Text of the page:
Revealing the Truth about the “Magical Abilities” of Hyaluronic Acid

Revealing the Truth about the “Magical Abilities” of Hyaluronic Acid

The skincare industry, which includes the cream industry, is a multibillion-dollar sector and a significant portion of these products contain hyaluronic acid. This ingredient is often marketed as a miracle substance that improves skin texture and reduces the appearance of wrinkles. However, recent research from the United States suggests that despite the claim that hyaluronic acid can absorb liquids hundreds of times its own weight, the reality may be quite different. The researchers suggest that it is unlikely that hyaluronic acid would lead to a significant improvement in wrinkles.

Hyaluronic acid is a naturally occurring substance in the body, found in our tissues. It was first identified in 1934 by two researchers at Columbia University in New York. They suggested that hyaluronic acid plays a crucial role in maintaining skin volume and hydration, among other things.

Over the years, hyaluronic acid has been used in various medical applications, including treatment for joint issues, eye surgeries, and wound healing. It was first used for wrinkle treatment in 1996. Originally, hyaluronic acid was derived from rooster combs, but in recent years, advanced methods have enabled the production of hyaluronic acid through bacterial fermentation.

Initially, hyaluronic acid was used as a filler for facial injections. However, it wasn’t long before cosmetic companies started incorporating it into creams, claiming that it could also help reduce wrinkles in this form. These claims were based on the apparent ability of hyaluronic acid to absorb liquids up to 1,000 times its weight.

However, a research team from Riverside University in California has recently challenged these claims. Researchers Scott Burchers and Michael Forring conducted a study to measure the molecular binding properties of hyaluronic acid and water in a solution containing 1 gram of hyaluronic acid and 1,000 grams of water. They compared these results to thermal changes in pure water under the same conditions.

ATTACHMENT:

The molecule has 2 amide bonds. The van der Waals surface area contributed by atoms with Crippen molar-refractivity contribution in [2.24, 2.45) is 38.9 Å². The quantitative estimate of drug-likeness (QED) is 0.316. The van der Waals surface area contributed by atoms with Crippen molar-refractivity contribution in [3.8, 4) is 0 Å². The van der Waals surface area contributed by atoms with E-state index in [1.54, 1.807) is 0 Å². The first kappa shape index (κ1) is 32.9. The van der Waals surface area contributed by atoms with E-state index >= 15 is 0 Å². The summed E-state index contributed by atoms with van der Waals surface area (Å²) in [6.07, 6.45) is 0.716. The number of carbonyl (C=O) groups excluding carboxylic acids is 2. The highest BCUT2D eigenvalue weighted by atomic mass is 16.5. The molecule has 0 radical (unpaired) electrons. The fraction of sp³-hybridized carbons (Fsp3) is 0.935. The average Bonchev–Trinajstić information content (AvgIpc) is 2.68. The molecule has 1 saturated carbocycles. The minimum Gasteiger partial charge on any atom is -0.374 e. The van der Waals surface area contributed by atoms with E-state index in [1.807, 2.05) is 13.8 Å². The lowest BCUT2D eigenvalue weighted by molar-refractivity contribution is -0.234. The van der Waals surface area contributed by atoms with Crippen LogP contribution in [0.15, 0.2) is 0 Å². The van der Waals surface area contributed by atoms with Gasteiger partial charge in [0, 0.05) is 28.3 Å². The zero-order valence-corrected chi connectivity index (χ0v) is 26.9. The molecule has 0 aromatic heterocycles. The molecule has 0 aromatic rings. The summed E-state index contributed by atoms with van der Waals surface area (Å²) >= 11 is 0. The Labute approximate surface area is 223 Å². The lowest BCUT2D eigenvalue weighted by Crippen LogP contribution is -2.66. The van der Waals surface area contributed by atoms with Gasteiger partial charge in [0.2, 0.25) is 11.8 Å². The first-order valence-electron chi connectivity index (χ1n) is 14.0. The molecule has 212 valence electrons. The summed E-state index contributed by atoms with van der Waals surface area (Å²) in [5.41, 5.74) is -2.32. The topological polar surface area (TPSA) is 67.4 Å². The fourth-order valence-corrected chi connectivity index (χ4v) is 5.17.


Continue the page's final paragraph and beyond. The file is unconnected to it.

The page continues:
The researchers found that there was virtually no difference in the results, suggesting that hyaluronic acid does not absorb a significant amount of fluids. They concluded that previous claims about the water-absorbing capacity of hyaluronic acid were not accurate and were likely due to misunderstandings about the material’s physical properties.

Professor Yossi Haik, chairman of the Israeli Plastic Surgery Association and director of the Plastics and Burns Department at Sheba, explains that while the body’s hyaluronic acid reserves do decrease over time, this does not mean that adding it to creams will lead to significant fluid absorption. He suggests that the claims of hyaluronic acid absorbing 30 to 1,000 times its weight in water are not realistic.

Professor Haik also notes that the skin is almost impervious to substances unless it is injured or treated with lasers or micro-needles. Therefore, it is challenging to determine how much hyaluronic acid will absorb liquids when applied topically. He concludes that while a cream containing hyaluronic acid might provide some benefits, it is not a miracle cure for wrinkles or other skin issues.

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